The Courier News from Blytheville, Arkansas on May 30, 1967 · Page 2
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The Courier News from Blytheville, Arkansas · Page 2

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Blytheville, Arkansas
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Tuesday, May 30, 1967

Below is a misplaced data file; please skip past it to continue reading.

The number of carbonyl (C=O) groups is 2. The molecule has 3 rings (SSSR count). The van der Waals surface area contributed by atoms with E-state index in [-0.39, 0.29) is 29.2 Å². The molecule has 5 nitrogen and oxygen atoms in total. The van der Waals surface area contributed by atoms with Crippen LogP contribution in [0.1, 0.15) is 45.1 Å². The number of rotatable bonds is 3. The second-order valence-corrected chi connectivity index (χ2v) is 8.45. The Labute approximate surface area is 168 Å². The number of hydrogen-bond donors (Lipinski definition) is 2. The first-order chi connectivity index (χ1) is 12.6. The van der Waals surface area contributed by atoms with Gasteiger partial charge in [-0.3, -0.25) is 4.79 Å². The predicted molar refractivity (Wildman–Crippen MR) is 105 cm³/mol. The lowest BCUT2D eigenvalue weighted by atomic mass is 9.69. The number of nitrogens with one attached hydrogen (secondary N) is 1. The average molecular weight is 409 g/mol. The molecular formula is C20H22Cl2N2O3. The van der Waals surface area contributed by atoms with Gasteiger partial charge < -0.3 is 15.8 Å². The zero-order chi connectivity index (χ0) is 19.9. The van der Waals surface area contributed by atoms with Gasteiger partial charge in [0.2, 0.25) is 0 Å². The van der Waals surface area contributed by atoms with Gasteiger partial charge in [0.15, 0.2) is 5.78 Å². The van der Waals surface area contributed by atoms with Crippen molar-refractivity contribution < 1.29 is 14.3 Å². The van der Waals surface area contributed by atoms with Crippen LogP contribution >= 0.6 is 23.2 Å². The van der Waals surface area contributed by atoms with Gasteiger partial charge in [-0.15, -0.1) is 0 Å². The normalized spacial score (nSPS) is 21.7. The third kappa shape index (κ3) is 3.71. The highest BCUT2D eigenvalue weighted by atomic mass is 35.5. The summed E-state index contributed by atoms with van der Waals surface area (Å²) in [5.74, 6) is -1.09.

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• Page Two - Blytheville (Ark.) C6url»r News - Tue 8 day,JMa>'_M 1 »g_ Boxcar of TNT Catches Fire SPAHTANBURG, S.C. (AP) | tion left the tracks. - A burned-out boxcar thatj The TNT was being trans- contained 220,000 pounds of TNT [ ported to the Holston Army am- '•' FEATURED - Emma Gray was Harrison High School's •valedictorian during last week's graduation exercises. Michael Dandridee was salutalorian. Awards, Scholarships Harrison High School 1= and scholarships were I Criscd Home EC award - Gay„ Jd to the seniors of Ha,-la Hairton; Clarence Johnson High School last Tuesday , award evening. Principal L. D. Jeffers announced the following awards: School spirit award - Shirley Dedrick; citizenship award- Michael Dandridge; .danforth awards - Michael Dandridge and Emma Gray; Winnie V. Turner awards • Emma Gray, Carolyn Burton, Eddie Burton, aifd Michael Dandridge; Betty Crocker awards - Gayla Hairton; Max Reid English award - Ruby Riggins; Blytheville Courier News French award - Emma Gray; Reader's Digest award - Emma Gray; EAST destined for an ammunition plant straddled the Atlantic Coast Line's railroad tracks south of Spartanburg today but the threat of an explosion had munition plant in Kingsport, Tenn. Officials theorized that sparks from the cars leaving the tracks may have caused the first fires in the tank cars containing alco- (Continued from Page One) porl for the freedom of naviga. tion in the strait," he said. Israel continued to convert to „ war fooling. Housewives bought blackout tape for their windows and people lined up outside blood donation centers. Civilians were called in to take over postal duties and other essential services and the callup of those of military age continued passed. -— - . The boxcar derailed and i hoi and chemicals^ caught fire Monday morning • near Switzer, 18 miles south of Spartanburg in northwestern South Carolina. Firefighters kept watch through the night. They said the TNT had burned. An adjacent boxcar containing Army ammu- man Dandridge; nition encased in plastic shells also burned. Ammunition experts had said the TNT would explode if subjected to intense heat and pressure. Otherwise it would just burn, ihey said. i * « . Spartanburg County Sheriff T. Snipes ordered evac- Oscar Fendler public speaking award - Michael Dandridge; Best athletes - Gracie Turner, Larry Pugh; Blytheville district teachers award - Rubby Riggins; National Honor Society Award - Emma Gray; Dr. G. A. Brown music scholarship - ornmy Lewis; Class salutatorian - Michael landridge. Class valedictorian -Emma iray. j uHLiuu ui uuiitcs within I miles of the wreck. NOTICE Notice is hereby given that an election will be held in the City of.Leachville, Arkansas, on the 20th day of June, 1967, at Which there will be submitted to the electors of the City the question of issuing City of Leachville, Arkansas, Industrial Development Revenue Bonds (called "bonds") under Act No. 9 of the First Extraordinary Session of the Sixty-second General Assembly of the State of Arkansas, approved January 21, 1960, as amended (called,"Act No. 9") in an amount not to exceed 5200,000 for the purpose of furnishing the overall financing incurred in connection with the developing of industry, including refunding of the bonds heretofore issued under Act. 9 for the purpose of acquiring and constructing the premises occupied by Florafax Delivery, Inc. The bonds will be dated, will bear interest at such rate or rales, interest will be payable on such payment of the principal of interest on and paying agent's fee.s in connection with the dates,, the bonds will mature on such date or dates, the bonds will be subject to redemptioi prior to maturity in such man ner and upon such terms, an( the bonds will be issued as on issue or in series at one time o from time to time, all as th City Council shall subsequent! determine and specify in th ordinance authorizing their is suance. The proposed industrial development will consist of an expansion of the Original Project owned by the City and leased to and operated by Flor- afax Delivery, Inc., (called "Florafax"), with the overall industrial undertaking, the Original Project as expanded, being herein referred to as the "industrial project." The industrial project will be owned by the City and will be leased (o Florafax for rentals Which will be sufficient to provide for the bonds as the same become due. About 100 families were evacuated although most were allowed to return to their homes Monday night. No injuries were reported. The train, traveling north from Augusta, Ga., had 78 cars About 35 cars in the middle sec- C. M. Fatten Charles M. Patton died Sun- ay in Glertdale, Calif. He was 5. Born at Eddyville, Ky., he ad lived here since 1914 until moving to California about five ears ago. He was a retired arpenter. He leaves two daughters, Mrs. Irene Milhorn of Glendale nd Mrs. Elsie Sinuand of Dy- rsburg, Tenn.; A brother, Cleveland Patton f Sikeston, Mo.; A sister, Mrs. Lula Blake of Richmond, Calif.; Eleven grandchildren and 18 great - grandchildren. Services will be tomorrow at 2 p.m. in Cobb Funeral Home chapel with Rev. Charles Cross officiating. Burial will be in Daily Record Weather llmwood Cemetery. WJCflO JUw Tuesday afternoon 2:45 SOCIAL SECURITY IN AC TION Discussion. Federal benefits and the elder citizen. 3:30 YOUNG AMERICAN MUSICIANS Overnight low—86 Precipitation previous 24 hours (to 7 a.m. today)—.27 Precipitation Jan. 1 to date—17.43 Sunset today—8:08 Sunrise tomorrow—5:4B This Hate A Year Ago Yesterday's high—91 Overnight low—57 Precipitation Jan. 1 to date—26.12 World Deaths CHEVY CHASE, Md. (AI) — Paul C. Aebersold, 56, a pioneer nuclear physicist, plunged to his death Monday from the top of a 17-story apartment building near his home. The county coroner, ruled the death a suicide. Aebersold retired 2Vz years ago as director of Hie Atomic Energy Commission's Office of Iso- iopes Development. Aebersold was born in Fresno, Calif. CLARK W. WOODWARD WASHINGTON (AP) - Re- fired Vive Adm. Clark W. Woodward, 90, who had served on active duty tor more than 50 years before his retirement from the Navy in ,1946, died Monday. Woodward was a veteran of the Spanish-American War and also had served in World War I and World War II. He was born in Atlanta, Ga. VIET NAM (Continued from Page One) the central highlands and in the U.S. Marine area just below the demilitarized zone. Fighting in the delta about 25 miles southeast of Saigon, U.S. infantrymen of the 9th Division killed 33 Viet Cong soldiers in several sharp fights. The Viet Cong succeeded in hitting three assult helicopters, downing two of them, but they were later lifted out by big Chinook choppers. Only one American was killed and one wounded in the daylong maneuvering to which U.S. artillery and planes gave continual support. Just below the DMZ, the U.S. Marines fought .several sharp skirmishes with North Vietnamese regulars who remain in force in the area despite heavy Marine sweeps and the invasion of the DMZ two weeks ago. * * *. Just 200 yards below the DMZ the Marines found a bunkered North Vietnamese position on Hill 174 hi an area where e- peaUd fighting has taken place. Two companies of Marines drove the Reds from the hill, killing 13 of them. Five Marines were killed and 46 wounded. Several Communist mortar attacks also raked scattered U.S. positions, as they have each day for months. However, only light casualties were reported. Four B52 raids hit Red concentration points Tuesday along South Vietnam's western frontier with Laos, where supply trails enter the country from the main Red infiltration route. David Yeomans, pianist, per- < Traffic Accidents Vehicles operated by Mrs. A. JL. Richardson. 74,. of 713 East Cherry, and Jose D. Ramos, 41, of Blytheville Air Force Base, collided at 6:10 a.m. this morn- forms three preludes by Claude Debussy in his television debut. 3:30 THE FRENCH CHEF Fresh Strawberry Tarts. Julia Child prepares a delightful dessert. 4:00 WHAT'S NEW Indian Dances. Three dances of the Indians in the southwestern part of the United States. 4:30 N.E.T. JOURNAL Eton. The strict discipline and the educational excellence of Britain's tamous preparl.ory school are examined. ing in the intersection of South Division and McHaney Street The bonds will not be general 5 . 30 SERENADE obligations of the City but will be special obligations payable! solely from revenues derived i from the industrial project, in-j eluding particularly lease rentals I under the Lease Agreement to be executed with Flbrafax and referred to above, which revenues and rentals will be specifically pledged to the payments of the principal of and interest on the bonds, and the bonds will be- secured by a lien on the industrial project as authorized by Act No. 9. Only qualified electors of the City of Leachville, Arkansas, shall have the right to vote, and the electors may vote either for or against the issuance of the bonds. Election will be held between the hours of 8:00 o'clock a.m. arid 7:30 o'clock p.m. at the following polling places in the City of Leachville, Arkansas: Ward 1 - City Hal] Ward 2 — General Insurance Office Ward 3 — School Gymnasium This 2nd day of May, 1967. CITY OF LEACHVILLE, ARKANSAS By: Joe Cashion, Mayor. ^ }-23, 30, 6-6,13,19 Concerto No. 17 by Mozart performed by Dennis Matthews. •*••*• -4- Tucsday Evening 6:30 WHAT'S NEW Indian Dances. Three dances of the Indians in the southwestern part af the United States. 7:00 ALL ABOARD Have You Ever Seen a Rhino So Fine-0? An animal with a horn on its forehead. 7:30 CHANNEL 10 TRAVELS Candid Europe. A guided tour of scenic spots throughout the continent. 8:00 STEEL IS A FARMER Farming. The industry's research in improving farm equipment and methods. 8:30 SUNDAY SHOWCASE Time, Light and Visions: The Art of Photography. The work of eleven important photographers. 9:30 SOUTHERN SYMPHONY Special. The cultural contributions of various national groups. Remember Pay Your Paper Boy There were charges. no injuries or No Comment On Stolen Bikes NEW YORK (AP) — Thomas P. F. Hoving. who championed the cause of the bicyclist in Central Park, says two of his nicy cles were stolen there Sunday. While serving as parks commissioner, Hoving instituted a ban on autos during weekends to make the park more pleasant for cyclists and strollers. He went riding in the park Sunday and later left the bikes locked. When he returned, 2% hours later, they were gone, he told police. Hoving, now director of the Metropolitan Museum of Art said three 6f his bikes have now been stolen. He declined further comment. At U.N. headquarters in New York, the 10 nonpermanent members of the Security Council worked on a resolution that would have the 15-nation body appeal to all parties in the dispute to "exercise special restraint." The draft originally included an appeal for all parties to "forego belligerence" in line with the wording of Secretary- General U Thant's recommendation to the council Saturday. But the members dropped the term because Nasser might interpret it as a demand to lift his blockade of the Gulf of Aqaba. Informants at the United Nations said even if Egypt supports the resolution, there was no assurance it would receive Soviet approval. They were encouraged, however, by the fact that Communist Bulgaria, a nonpermanent member, had ended a boycott of negotiations on a resolution. U.S. Ambassador Arthur J Joldberg stressed the belligerence factor when he joinec Britain's Lord Caradon Monday n a joint appeal to the council Goldberg said foregoing belli gerence "must mean foregoinj any blockade of the Gulf of Aqaba ... and permitting free and innocent passage of all na tions and all flags through the Strait of Tirah." Egyptian. Ambassador Mohamed Award el-Kony insisted on Cairo's right to halt Israeli shipping in the Gulf of Aqaba, saying the strait was in Egypt's territorial waters. He got quick support from Soviet Ambassador Nikolai T. Fedorenko, who accused the United Slates of supporting extremist circles in Israel and asserted that Egypt was justified in taking measures to defend its security. Fedorenko supported an Egyptian proposal to re-establish the Israeli-Egyptian Mixed Armistice Commission, but Israeli Ambassador Gideon Ratae] said Egypt was trying to use the U.N. .armistice machinery as "a cover for the continuation of that very belligerency which the Arab sovereignty or opposing he blockade of the Gulf of Aq- aba. Pope Paul VI sent a message o Eshkol expressing hope that >eace would prevail in the Mid- lie East. Eshkol replied that he and the Israeli people snared he pontiff's wish but that the ;ey to the situation lies with Sgypl. In Montreal, the oil sheikdom of Kuwait closed its pavilion at 3xpo 67 in protest against Canada's attitude on the crisis. Nasser has accused Canada of being biased toward Israel. Thinnes, Loring Honeymooning HOLLYWOOD (AP) Thinnes, of "The Invaders Roy television show, and actress Lynn Loring are honeymooning after their marriage Sunday. The honeymoon spot was not disclosed. Thinnes, 28, and Miss Loring, 24, have been friends for three years. They 'plan to live in a house in Hollywood's Nich ols Canyon area. Holt to Visit At The LBJ Ranch LOS ANGELES (AP) -Australian Prime Minister Harold Holt, on his way to conferences in Washington, D.C., Canada and England, says he will visit President Johnson's ranch before leaving the United States. Holt, at a news conference at International Airport after arriving Monday, said the free world must not lose the war in Vietnam. He said Australia has no plans to raise the number of its troop' now in Vietnam. Ex-County Resident On Rescue Team A former Manila resident was aboard fiie Civil Air Patrol air craft whose occupants discovered the wreckage of a single engined light plane which crashed recently near Reads ville, Mo., with the loss of al five aboard. Joe R. Trelkeld, presently o Campbell, Mo., was a member of the rescue team which spotted the wreckage, lost in a wooded area of central Missouri for more ttian a week. NO PROUDER GRADUATE will receive a diploma this spring than Michael Kist, of Downers Grove, 111. Despite a long illness that required much make-up work and, in recent months, lessons received on a telephone hook-up from classrooms of Downers Grove High School North, he graduated with a 3.5 grade average. The diploma was presented to him May 3, in his hospital bed. Looking on are William C'arr, his guidance counselor, and his mother, Mrs. John Kisl. Michael died less than two weeks later. Joe Michie Elected LOCKHART, Tex. - Joe Michie, son of Mr. and Mrs. Joe B. Michie of 1105 Terry Lane, Blytheville, iias been elected president of the Central Texas City Managers'. Association at its Friday meeting in Bryan, Tex. He has been city manager of Lockhart for the past two years and was formerly associated with the Texas Municipal League of Austin. Grobers to Celebrate The 27 Graber stores through out Arkansas, Missouri, Tennessee, Alabama and Mississippi 4 End Job Corps Training in Texas Four young men from Blytheville were among the 159 graduates of the Gary Job Corps Training Center at San Marcos, Tex., who formally completed training Tuesday, May 23. The four are Frank Edwards, anniversary with an "Action Sale" to begin tomorrow. In connection with the sale, a Ford Mustang will be award- . ed one of the customers, ac- armistice agreement was m-i cordi to Lawrence Henson, tended to end. ^ I Blytheville manager. To be eli- Al Ahram said all American ft . H js on , mc . Alabama and Mississippi ]8 . Joe L EdwardSi i 6; Hay- observe Mie company's 48th! wood Han j eri| 20; and Cesser and British planes flying over Egypt except those of BOAC and TWA must land to be searched. The order appeared directed against small planes operated by oil companies and other Western commercial enterprises in the Middle East. Iraq invited all Arab oil producers to a meeting in Baghdad We for the prize, it is only necessary to register at the store, he said. Church to Meet Circle One of New Bethel Baptist Church will meet tomorrow night at 7 p.m. in the home of Mrs. Evelyn Harris. Thursday night New Bethel UIK.CI Ji LU a lllCULlllg ail .uajguuaw • •' ---o — next month to discuss their poll-1 Baptist Church will be the cies in light of the crisis. The j guests of the West End Baptist nations will be asked to approve rh """ h f " r )V "> "" 1 anniwrsarv resolutions calling on them to stop shipments to any country committing aggression against Church for the 9th anniversary of Rev. and Mrs. P. J. Yancey. Rev. G. H. Cbnway will deliver the message. Jackson, 20. They had been studying at the center since last fall. California's General Sherman, a giant sequoia, is 272 feet tall and believed to be about 3,500 years old. iiiiiiiiliiiiuiiiniiiiiiiiimiiniiniiiBiiNiiiiMiaiiiiiiiiiiniinii Services By FUNERAL HOME DIGNITY CHARLES M. PATTON, Wednesday at 2 p.m., Cobb chapel 'll'iilllllllllllllllllllllllllllllllllllllllllllllllllllllllllllllllllllllllllllllllll The Mew COMET. gets the job done adds to the FUN! Simplified Design, all steel construction and careful manufacture assure complete ease of handling with minimum maintenance costs. 5 to 8 HP engines. Mows up to 1.9 acres an hour; climbs 45% grades. With implements will haul, move snow, aerate, etc. A superb riding mower made by the famous Snapper folks. Gentry's Garage 517 W. ASH ST. Ph. PO 3-4269 PLENTY OF WATER makes the difference And our goal is always to provide plenty of water... when and where you need it. Blytheville Water Co.